Even among those who profess to be walking in the fear of the Lord, there are some who are acting over again the course pursued by the nobles of Israel. Because it is in their power to do so, they exact more than is just, and thus become oppressors. And because avarice and treachery are seen in the lives of those who have named the name of Christ, because the church retains on her books the names of those who have gained their possessions by injustice, the religion of Christ is held in contempt. Extravagance, overreaching, extortion, are corrupting the faith of many and destroying their spirituality. The church is in a great degree responsible for the sins of her members. She gives countenance to evil if she fails to lift her voice against it. PK 651.2
The customs of the world are no criterion for the Christian. He is not to imitate its sharp practices, its overreaching, its extortion. Every unjust act toward a fellow being is a violation of the golden rule. Every wrong done to the children of God is done to Christ Himself in the person of His saints. Every attempt to take advantage of the ignorance, weakness, or misfortune of another is registered as fraud in the ledger of heaven. He who truly fears God, would rather toil day and night, and eat the bread of poverty, than to indulge the passion for gain that oppresses the widow and fatherless or turns the stranger from his right. PK 651.3Read in context »
There are men in the ranks of Sabbathkeepers who are holding fast their earthly treasure. It is their god, their idol; and they love their money, their farms, their cattle, and their merchandise better than they love their Saviour, who for their sakes became poor, that they, through His poverty, might be made rich. They exalt their earthly treasures, considering them of greater value than the souls of men. Will such have the “Well done” spoken to them? No; never. The irrevocable sentence, “Depart,” will fall upon their startled senses. Christ has no use for them. They have been slothful servants, hoarding the means God has given them, while their fellow men have perished in darkness and error. CS 123.1
My soul feels to the very depths on this point. Will the men of means sleep on until it is too late? until God shall reject them and their treasures, saying, “Go to now, ye rich men, weep and howl for your miseries that shall come upon you. Your riches are corrupted, and your garments are moth-eaten. Your gold and silver is cankered; and the rust of them shall be a witness against you.” What a revelation will be made in the day of God, when hoarded treasures, and wages kept back by fraud, cry against their possessors, who were professedly good Christians, and flattered themselves that they were keeping the law of God, when they loved gain better than they loved the purchase of Christ's blood, the souls of men. CS 123.2Read in context »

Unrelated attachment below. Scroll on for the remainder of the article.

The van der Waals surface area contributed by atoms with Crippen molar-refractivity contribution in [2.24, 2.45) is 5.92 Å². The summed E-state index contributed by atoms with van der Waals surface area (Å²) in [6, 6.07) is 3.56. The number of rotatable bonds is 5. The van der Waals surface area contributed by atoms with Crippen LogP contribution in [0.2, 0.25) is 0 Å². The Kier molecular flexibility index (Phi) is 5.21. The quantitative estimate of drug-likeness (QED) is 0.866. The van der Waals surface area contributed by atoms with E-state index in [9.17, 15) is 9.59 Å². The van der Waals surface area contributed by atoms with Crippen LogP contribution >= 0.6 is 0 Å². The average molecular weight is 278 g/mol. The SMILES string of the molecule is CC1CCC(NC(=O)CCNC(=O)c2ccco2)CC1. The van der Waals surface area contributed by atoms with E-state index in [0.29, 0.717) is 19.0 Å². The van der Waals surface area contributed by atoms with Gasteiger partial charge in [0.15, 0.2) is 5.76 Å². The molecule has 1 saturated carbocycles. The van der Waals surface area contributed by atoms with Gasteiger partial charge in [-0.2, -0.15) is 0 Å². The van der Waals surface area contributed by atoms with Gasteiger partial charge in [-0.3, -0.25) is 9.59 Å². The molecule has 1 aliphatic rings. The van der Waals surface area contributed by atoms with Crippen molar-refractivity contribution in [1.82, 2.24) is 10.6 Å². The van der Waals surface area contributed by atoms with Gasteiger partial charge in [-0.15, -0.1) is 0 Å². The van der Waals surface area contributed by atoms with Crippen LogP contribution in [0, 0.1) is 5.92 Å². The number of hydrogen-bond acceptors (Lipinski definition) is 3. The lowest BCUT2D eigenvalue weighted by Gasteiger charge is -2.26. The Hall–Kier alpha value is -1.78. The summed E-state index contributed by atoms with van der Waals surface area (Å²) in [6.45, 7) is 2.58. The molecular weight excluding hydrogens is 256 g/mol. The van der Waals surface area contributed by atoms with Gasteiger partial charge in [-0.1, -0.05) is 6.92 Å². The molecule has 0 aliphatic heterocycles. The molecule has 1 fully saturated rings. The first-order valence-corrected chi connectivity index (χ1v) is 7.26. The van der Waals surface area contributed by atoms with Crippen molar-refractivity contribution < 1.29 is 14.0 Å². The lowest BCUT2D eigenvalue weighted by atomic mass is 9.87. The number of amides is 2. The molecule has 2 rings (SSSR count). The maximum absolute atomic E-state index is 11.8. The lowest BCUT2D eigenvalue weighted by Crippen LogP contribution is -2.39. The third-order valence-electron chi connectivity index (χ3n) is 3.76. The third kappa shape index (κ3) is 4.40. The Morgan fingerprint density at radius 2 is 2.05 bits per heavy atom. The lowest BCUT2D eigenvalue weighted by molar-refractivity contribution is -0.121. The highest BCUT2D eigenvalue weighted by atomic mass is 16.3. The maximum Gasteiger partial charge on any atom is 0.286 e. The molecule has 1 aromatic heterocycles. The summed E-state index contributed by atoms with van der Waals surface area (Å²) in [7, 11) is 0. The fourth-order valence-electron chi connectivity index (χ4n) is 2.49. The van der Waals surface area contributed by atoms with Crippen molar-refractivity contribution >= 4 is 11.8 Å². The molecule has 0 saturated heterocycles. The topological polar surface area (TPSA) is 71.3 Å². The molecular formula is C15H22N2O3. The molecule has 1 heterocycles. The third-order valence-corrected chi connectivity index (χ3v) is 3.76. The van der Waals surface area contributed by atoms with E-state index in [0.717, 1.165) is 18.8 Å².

The youth are swept away by the popular current. Those who learn to love amusement for its own sake open the door to a flood of temptations. They give themselves up to social gaiety and thoughtless mirth. They are led on from one form of dissipation to another, until they lose both the desire and the capacity for a life of usefulness. Their religious aspirations are chilled; their spiritual life is darkened. All the nobler faculties of the soul, all that link man with the spiritual world, are debased. 9T 90.1
Through the working of trusts and the results of labor unions and strikes, the conditions of life in the cities are constantly becoming more and more difficult. 9T 90.2
The intense passion for money getting, the thirst for display, the luxury and extravagance—all are forces that, with the great mass of mankind, are turning the mind from life's true purpose. They are opening the door to a thousand evils. Many, absorbed in their interest in worldly treasures, become insensible to the claims of God and the needs of their fellow men. They regard their wealth as a means of glorifying self. They add house to house and land to land; they fill their homes with luxury, while all about them are human beings in misery and crime, in disease and death. 9T 90.3Read in context »